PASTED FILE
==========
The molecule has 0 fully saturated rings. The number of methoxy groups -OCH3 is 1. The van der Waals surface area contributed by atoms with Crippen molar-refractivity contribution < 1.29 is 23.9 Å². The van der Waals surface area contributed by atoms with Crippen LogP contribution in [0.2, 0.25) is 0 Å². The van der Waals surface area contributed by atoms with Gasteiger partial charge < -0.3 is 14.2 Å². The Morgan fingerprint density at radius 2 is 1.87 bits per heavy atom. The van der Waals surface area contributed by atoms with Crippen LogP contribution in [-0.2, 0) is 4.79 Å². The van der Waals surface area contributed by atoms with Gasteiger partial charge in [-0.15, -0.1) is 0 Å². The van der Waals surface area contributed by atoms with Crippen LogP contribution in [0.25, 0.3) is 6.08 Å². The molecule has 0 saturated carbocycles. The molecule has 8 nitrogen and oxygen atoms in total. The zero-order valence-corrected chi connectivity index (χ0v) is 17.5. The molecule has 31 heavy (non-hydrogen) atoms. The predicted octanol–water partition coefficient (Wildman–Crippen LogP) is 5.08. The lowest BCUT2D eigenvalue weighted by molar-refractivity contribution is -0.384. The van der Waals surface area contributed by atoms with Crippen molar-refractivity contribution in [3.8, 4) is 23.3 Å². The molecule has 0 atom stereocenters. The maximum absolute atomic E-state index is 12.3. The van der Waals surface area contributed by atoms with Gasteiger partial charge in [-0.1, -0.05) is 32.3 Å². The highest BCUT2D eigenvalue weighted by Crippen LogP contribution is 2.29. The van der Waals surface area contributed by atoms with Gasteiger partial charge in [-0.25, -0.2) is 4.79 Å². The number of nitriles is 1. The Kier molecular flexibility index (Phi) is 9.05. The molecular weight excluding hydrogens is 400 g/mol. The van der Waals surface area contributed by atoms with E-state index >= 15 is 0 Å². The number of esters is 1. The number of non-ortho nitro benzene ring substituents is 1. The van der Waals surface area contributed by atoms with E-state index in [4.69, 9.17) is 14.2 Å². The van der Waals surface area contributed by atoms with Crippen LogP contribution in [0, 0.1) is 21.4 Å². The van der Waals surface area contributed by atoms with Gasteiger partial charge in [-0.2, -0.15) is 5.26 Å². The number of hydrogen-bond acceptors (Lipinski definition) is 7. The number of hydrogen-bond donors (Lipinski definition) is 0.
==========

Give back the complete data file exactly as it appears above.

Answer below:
The molecule has 0 fully saturated rings. The number of methoxy groups -OCH3 is 1. The van der Waals surface area contributed by atoms with Crippen molar-refractivity contribution < 1.29 is 23.9 Å². The van der Waals surface area contributed by atoms with Crippen LogP contribution in [0.2, 0.25) is 0 Å². The van der Waals surface area contributed by atoms with Gasteiger partial charge < -0.3 is 14.2 Å². The Morgan fingerprint density at radius 2 is 1.87 bits per heavy atom. The van der Waals surface area contributed by atoms with Crippen LogP contribution in [-0.2, 0) is 4.79 Å². The van der Waals surface area contributed by atoms with Gasteiger partial charge in [-0.15, -0.1) is 0 Å². The van der Waals surface area contributed by atoms with Crippen LogP contribution in [0.25, 0.3) is 6.08 Å². The molecule has 0 saturated carbocycles. The molecule has 8 nitrogen and oxygen atoms in total. The zero-order valence-corrected chi connectivity index (χ0v) is 17.5. The molecule has 31 heavy (non-hydrogen) atoms. The predicted octanol–water partition coefficient (Wildman–Crippen LogP) is 5.08. The lowest BCUT2D eigenvalue weighted by molar-refractivity contribution is -0.384. The van der Waals surface area contributed by atoms with Crippen molar-refractivity contribution in [3.8, 4) is 23.3 Å². The molecule has 0 atom stereocenters. The maximum absolute atomic E-state index is 12.3. The van der Waals surface area contributed by atoms with Gasteiger partial charge in [-0.1, -0.05) is 32.3 Å². The highest BCUT2D eigenvalue weighted by Crippen LogP contribution is 2.29. The van der Waals surface area contributed by atoms with Gasteiger partial charge in [-0.25, -0.2) is 4.79 Å². The number of nitriles is 1. The Kier molecular flexibility index (Phi) is 9.05. The molecular weight excluding hydrogens is 400 g/mol. The van der Waals surface area contributed by atoms with E-state index >= 15 is 0 Å². The number of esters is 1. The number of non-ortho nitro benzene ring substituents is 1. The van der Waals surface area contributed by atoms with E-state index in [4.69, 9.17) is 14.2 Å². The van der Waals surface area contributed by atoms with Crippen LogP contribution in [0, 0.1) is 21.4 Å². The van der Waals surface area contributed by atoms with Gasteiger partial charge in [-0.2, -0.15) is 5.26 Å². The number of hydrogen-bond acceptors (Lipinski definition) is 7. The number of hydrogen-bond donors (Lipinski definition) is 0.